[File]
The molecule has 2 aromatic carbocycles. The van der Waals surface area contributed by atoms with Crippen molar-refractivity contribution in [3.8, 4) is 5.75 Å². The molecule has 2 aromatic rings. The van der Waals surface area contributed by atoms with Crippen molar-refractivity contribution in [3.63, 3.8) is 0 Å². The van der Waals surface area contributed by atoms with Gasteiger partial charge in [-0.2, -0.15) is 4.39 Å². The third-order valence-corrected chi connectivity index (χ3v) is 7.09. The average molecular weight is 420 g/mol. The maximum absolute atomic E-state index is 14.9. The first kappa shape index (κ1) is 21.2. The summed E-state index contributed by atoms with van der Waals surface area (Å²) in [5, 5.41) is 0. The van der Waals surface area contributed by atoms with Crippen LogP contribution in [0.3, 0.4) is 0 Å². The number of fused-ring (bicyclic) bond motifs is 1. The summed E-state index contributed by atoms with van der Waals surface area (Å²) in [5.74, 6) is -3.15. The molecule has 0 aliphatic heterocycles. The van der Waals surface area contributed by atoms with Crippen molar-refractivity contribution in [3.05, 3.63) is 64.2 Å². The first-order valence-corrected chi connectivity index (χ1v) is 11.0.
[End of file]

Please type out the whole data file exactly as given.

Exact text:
The molecule has 2 aromatic carbocycles. The van der Waals surface area contributed by atoms with Crippen molar-refractivity contribution in [3.8, 4) is 5.75 Å². The molecule has 2 aromatic rings. The van der Waals surface area contributed by atoms with Crippen molar-refractivity contribution in [3.63, 3.8) is 0 Å². The van der Waals surface area contributed by atoms with Gasteiger partial charge in [-0.2, -0.15) is 4.39 Å². The third-order valence-corrected chi connectivity index (χ3v) is 7.09. The average molecular weight is 420 g/mol. The maximum absolute atomic E-state index is 14.9. The first kappa shape index (κ1) is 21.2. The summed E-state index contributed by atoms with van der Waals surface area (Å²) in [5, 5.41) is 0. The van der Waals surface area contributed by atoms with Crippen LogP contribution in [0.3, 0.4) is 0 Å². The number of fused-ring (bicyclic) bond motifs is 1. The summed E-state index contributed by atoms with van der Waals surface area (Å²) in [5.74, 6) is -3.15. The molecule has 0 aliphatic heterocycles. The van der Waals surface area contributed by atoms with Crippen molar-refractivity contribution in [3.05, 3.63) is 64.2 Å². The first-order valence-corrected chi connectivity index (χ1v) is 11.0.